Announcing APNIC IP's in ARIN region
owen at delong.com
Tue Sep 25 20:56:12 UTC 2012
This isn't entirely true...
As a general rule, most people have no objection so long as a given
organization that is getting space from RIRs conforms to one of the
Get from the RIR where HQ is located.
Get from the RIR where addresses are deployed.
For example, an organization in the APNIC region that wanted to deploy
a router at a US XP and announce their space there is entirely valid.
An ISP headquartered in the AfriNIC region that expanded into Europe would
be able to use their Afrinic space for that expansion as well.
On Sep 25, 2012, at 02:05 , Wayne E Bouchard <web at typo.org> wrote:
> It presents no technical problem but has always been considered
> politically inadvisable. I mean, there are multiple registries for a
> reason that goes beyond mere oranization and load sharing.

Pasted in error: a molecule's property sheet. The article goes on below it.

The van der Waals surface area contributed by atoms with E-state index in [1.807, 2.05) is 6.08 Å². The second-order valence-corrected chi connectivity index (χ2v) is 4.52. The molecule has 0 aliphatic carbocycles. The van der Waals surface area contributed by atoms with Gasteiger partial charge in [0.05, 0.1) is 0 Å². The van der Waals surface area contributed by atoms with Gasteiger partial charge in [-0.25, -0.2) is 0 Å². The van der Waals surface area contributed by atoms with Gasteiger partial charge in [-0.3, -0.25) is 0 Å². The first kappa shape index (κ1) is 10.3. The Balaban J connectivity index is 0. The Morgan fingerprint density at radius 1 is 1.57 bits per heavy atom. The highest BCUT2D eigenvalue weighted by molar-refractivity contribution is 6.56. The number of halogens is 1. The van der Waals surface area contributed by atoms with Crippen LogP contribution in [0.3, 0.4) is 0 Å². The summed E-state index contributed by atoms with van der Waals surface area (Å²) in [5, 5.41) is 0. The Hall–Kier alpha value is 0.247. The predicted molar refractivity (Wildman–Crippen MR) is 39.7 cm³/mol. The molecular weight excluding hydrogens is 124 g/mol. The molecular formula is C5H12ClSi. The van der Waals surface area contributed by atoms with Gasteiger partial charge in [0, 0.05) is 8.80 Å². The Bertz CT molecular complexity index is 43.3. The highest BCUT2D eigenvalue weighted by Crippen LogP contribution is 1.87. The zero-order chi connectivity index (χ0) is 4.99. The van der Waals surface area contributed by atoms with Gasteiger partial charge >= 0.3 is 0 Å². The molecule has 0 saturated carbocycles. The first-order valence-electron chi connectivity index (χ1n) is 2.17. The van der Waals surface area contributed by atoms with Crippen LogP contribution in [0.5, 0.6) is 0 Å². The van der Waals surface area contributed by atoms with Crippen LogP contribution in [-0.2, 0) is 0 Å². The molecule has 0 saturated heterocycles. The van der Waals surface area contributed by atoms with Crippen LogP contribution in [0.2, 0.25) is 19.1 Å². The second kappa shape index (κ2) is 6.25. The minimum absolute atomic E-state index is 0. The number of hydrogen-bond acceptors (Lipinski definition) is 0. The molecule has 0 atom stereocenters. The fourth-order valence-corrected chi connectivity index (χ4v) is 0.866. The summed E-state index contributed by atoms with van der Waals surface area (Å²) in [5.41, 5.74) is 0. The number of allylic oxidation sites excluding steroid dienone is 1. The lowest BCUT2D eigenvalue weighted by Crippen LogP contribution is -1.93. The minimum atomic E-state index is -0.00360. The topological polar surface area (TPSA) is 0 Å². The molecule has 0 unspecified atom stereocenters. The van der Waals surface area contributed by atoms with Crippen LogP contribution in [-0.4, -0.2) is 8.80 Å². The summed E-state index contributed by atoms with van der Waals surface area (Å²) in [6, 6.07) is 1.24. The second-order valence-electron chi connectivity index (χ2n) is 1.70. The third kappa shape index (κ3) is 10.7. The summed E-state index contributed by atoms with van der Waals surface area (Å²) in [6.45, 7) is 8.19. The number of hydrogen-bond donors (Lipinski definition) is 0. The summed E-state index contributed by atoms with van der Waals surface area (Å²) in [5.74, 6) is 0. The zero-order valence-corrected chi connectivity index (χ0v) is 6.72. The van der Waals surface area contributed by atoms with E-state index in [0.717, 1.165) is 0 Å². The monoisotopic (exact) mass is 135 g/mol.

> Increasingly, governments are trying to take more control over packets
> (there is ever the push for geographic maping mechanisms and so on)
> and that may introduce potential legal problems in the future,
> depending on the nation you're in and how paranoid they become.
> So in short, do what you need to do. Just be aware of sub-optimal.
> On Tue, Sep 25, 2012 at 10:30:59AM +0200, Jeroen Massar wrote:
>> On 2012-09-21 01:57, Brandon Wade wrote:
>>> I was wondering if there are any problems originating APNIC IP's in the
>>> ARIN region through transit providers? I have a Singapore-based prospect
>>> who would like to do business with us, but I'm not sure if I'll run into
>>> problems originating their IP's in the US - which were assigned to them
>>> from APNIC.
>> As this Internet thing is a global thing, why would that be an issue?
>> (unless it is a spammer outfit of course ;)
> Wayne Bouchard
> web at typo.org
> Network Dude
More information about the NANOG